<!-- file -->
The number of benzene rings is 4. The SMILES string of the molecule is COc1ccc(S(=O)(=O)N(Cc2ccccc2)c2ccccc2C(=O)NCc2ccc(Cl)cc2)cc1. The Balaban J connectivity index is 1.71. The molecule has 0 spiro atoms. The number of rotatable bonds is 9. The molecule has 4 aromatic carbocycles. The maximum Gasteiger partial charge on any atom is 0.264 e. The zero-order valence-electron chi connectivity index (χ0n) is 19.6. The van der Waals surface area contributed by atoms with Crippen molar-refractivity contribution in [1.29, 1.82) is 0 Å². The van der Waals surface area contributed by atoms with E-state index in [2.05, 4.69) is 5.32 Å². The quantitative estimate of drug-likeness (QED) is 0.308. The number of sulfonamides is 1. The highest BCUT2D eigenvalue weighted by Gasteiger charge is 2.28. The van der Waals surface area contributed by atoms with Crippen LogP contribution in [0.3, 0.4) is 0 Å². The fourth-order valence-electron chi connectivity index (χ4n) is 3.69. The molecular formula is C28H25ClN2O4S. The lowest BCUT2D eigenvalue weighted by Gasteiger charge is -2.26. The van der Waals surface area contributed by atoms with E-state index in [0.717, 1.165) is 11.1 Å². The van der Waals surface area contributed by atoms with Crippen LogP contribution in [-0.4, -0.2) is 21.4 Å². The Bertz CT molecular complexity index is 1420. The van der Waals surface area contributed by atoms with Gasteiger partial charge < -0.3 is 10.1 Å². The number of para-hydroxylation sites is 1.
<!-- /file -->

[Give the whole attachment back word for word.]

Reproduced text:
The number of benzene rings is 4. The SMILES string of the molecule is COc1ccc(S(=O)(=O)N(Cc2ccccc2)c2ccccc2C(=O)NCc2ccc(Cl)cc2)cc1. The Balaban J connectivity index is 1.71. The molecule has 0 spiro atoms. The number of rotatable bonds is 9. The molecule has 4 aromatic carbocycles. The maximum Gasteiger partial charge on any atom is 0.264 e. The zero-order valence-electron chi connectivity index (χ0n) is 19.6. The van der Waals surface area contributed by atoms with Crippen molar-refractivity contribution in [1.29, 1.82) is 0 Å². The van der Waals surface area contributed by atoms with E-state index in [2.05, 4.69) is 5.32 Å². The quantitative estimate of drug-likeness (QED) is 0.308. The number of sulfonamides is 1. The highest BCUT2D eigenvalue weighted by Gasteiger charge is 2.28. The van der Waals surface area contributed by atoms with Crippen LogP contribution in [0.3, 0.4) is 0 Å². The fourth-order valence-electron chi connectivity index (χ4n) is 3.69. The molecular formula is C28H25ClN2O4S. The lowest BCUT2D eigenvalue weighted by Gasteiger charge is -2.26. The van der Waals surface area contributed by atoms with E-state index in [0.717, 1.165) is 11.1 Å². The van der Waals surface area contributed by atoms with Crippen LogP contribution in [-0.4, -0.2) is 21.4 Å². The Bertz CT molecular complexity index is 1420. The van der Waals surface area contributed by atoms with Gasteiger partial charge < -0.3 is 10.1 Å². The number of para-hydroxylation sites is 1.